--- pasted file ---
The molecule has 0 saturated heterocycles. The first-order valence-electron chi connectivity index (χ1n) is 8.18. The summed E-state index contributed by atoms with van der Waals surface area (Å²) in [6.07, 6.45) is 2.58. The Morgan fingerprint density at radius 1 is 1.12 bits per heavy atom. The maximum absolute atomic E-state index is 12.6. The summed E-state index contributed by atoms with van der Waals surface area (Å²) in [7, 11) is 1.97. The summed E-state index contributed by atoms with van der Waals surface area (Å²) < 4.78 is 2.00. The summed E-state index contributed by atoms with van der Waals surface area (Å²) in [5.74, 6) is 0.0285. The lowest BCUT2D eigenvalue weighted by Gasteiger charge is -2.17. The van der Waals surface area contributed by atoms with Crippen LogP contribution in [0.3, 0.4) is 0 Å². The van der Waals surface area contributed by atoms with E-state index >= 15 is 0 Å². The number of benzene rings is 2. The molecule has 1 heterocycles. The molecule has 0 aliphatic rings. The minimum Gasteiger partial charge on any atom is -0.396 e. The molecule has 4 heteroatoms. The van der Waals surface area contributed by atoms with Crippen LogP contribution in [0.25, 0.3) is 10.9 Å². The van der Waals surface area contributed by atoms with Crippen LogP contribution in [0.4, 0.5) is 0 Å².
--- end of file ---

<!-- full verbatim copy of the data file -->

The molecule has 0 saturated heterocycles. The first-order valence-electron chi connectivity index (χ1n) is 8.18. The summed E-state index contributed by atoms with van der Waals surface area (Å²) in [6.07, 6.45) is 2.58. The Morgan fingerprint density at radius 1 is 1.12 bits per heavy atom. The maximum absolute atomic E-state index is 12.6. The summed E-state index contributed by atoms with van der Waals surface area (Å²) in [7, 11) is 1.97. The summed E-state index contributed by atoms with van der Waals surface area (Å²) < 4.78 is 2.00. The summed E-state index contributed by atoms with van der Waals surface area (Å²) in [5.74, 6) is 0.0285. The lowest BCUT2D eigenvalue weighted by Gasteiger charge is -2.17. The van der Waals surface area contributed by atoms with Crippen LogP contribution in [0.3, 0.4) is 0 Å². The van der Waals surface area contributed by atoms with E-state index >= 15 is 0 Å². The number of benzene rings is 2. The molecule has 1 heterocycles. The molecule has 0 aliphatic rings. The minimum Gasteiger partial charge on any atom is -0.396 e. The molecule has 4 heteroatoms. The van der Waals surface area contributed by atoms with Crippen LogP contribution in [0.25, 0.3) is 10.9 Å². The van der Waals surface area contributed by atoms with Crippen LogP contribution in [0.4, 0.5) is 0 Å².